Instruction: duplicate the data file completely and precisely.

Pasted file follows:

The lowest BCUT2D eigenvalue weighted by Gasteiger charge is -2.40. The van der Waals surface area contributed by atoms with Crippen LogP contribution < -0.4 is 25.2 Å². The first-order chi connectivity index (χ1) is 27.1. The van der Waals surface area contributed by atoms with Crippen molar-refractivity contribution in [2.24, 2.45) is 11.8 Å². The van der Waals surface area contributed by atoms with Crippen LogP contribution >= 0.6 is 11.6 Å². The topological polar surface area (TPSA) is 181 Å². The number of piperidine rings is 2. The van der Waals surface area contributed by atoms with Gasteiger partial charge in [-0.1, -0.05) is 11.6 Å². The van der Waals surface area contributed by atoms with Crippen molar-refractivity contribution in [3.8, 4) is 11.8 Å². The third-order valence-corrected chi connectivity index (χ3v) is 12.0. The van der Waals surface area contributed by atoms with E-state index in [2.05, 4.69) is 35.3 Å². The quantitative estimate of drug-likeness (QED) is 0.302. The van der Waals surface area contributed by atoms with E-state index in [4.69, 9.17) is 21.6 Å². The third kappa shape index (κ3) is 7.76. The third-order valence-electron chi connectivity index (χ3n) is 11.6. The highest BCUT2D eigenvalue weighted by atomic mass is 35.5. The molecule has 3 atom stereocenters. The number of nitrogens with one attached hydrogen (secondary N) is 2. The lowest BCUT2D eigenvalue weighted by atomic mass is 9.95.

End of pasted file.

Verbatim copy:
The lowest BCUT2D eigenvalue weighted by Gasteiger charge is -2.40. The van der Waals surface area contributed by atoms with Crippen LogP contribution < -0.4 is 25.2 Å². The first-order chi connectivity index (χ1) is 27.1. The van der Waals surface area contributed by atoms with Crippen molar-refractivity contribution in [2.24, 2.45) is 11.8 Å². The van der Waals surface area contributed by atoms with Crippen LogP contribution >= 0.6 is 11.6 Å². The topological polar surface area (TPSA) is 181 Å². The number of piperidine rings is 2. The van der Waals surface area contributed by atoms with Gasteiger partial charge in [-0.1, -0.05) is 11.6 Å². The van der Waals surface area contributed by atoms with Crippen molar-refractivity contribution in [3.8, 4) is 11.8 Å². The third-order valence-corrected chi connectivity index (χ3v) is 12.0. The van der Waals surface area contributed by atoms with E-state index in [2.05, 4.69) is 35.3 Å². The quantitative estimate of drug-likeness (QED) is 0.302. The van der Waals surface area contributed by atoms with E-state index in [4.69, 9.17) is 21.6 Å². The third kappa shape index (κ3) is 7.76. The third-order valence-electron chi connectivity index (χ3n) is 11.6. The highest BCUT2D eigenvalue weighted by atomic mass is 35.5. The molecule has 3 atom stereocenters. The number of nitrogens with one attached hydrogen (secondary N) is 2. The lowest BCUT2D eigenvalue weighted by atomic mass is 9.95.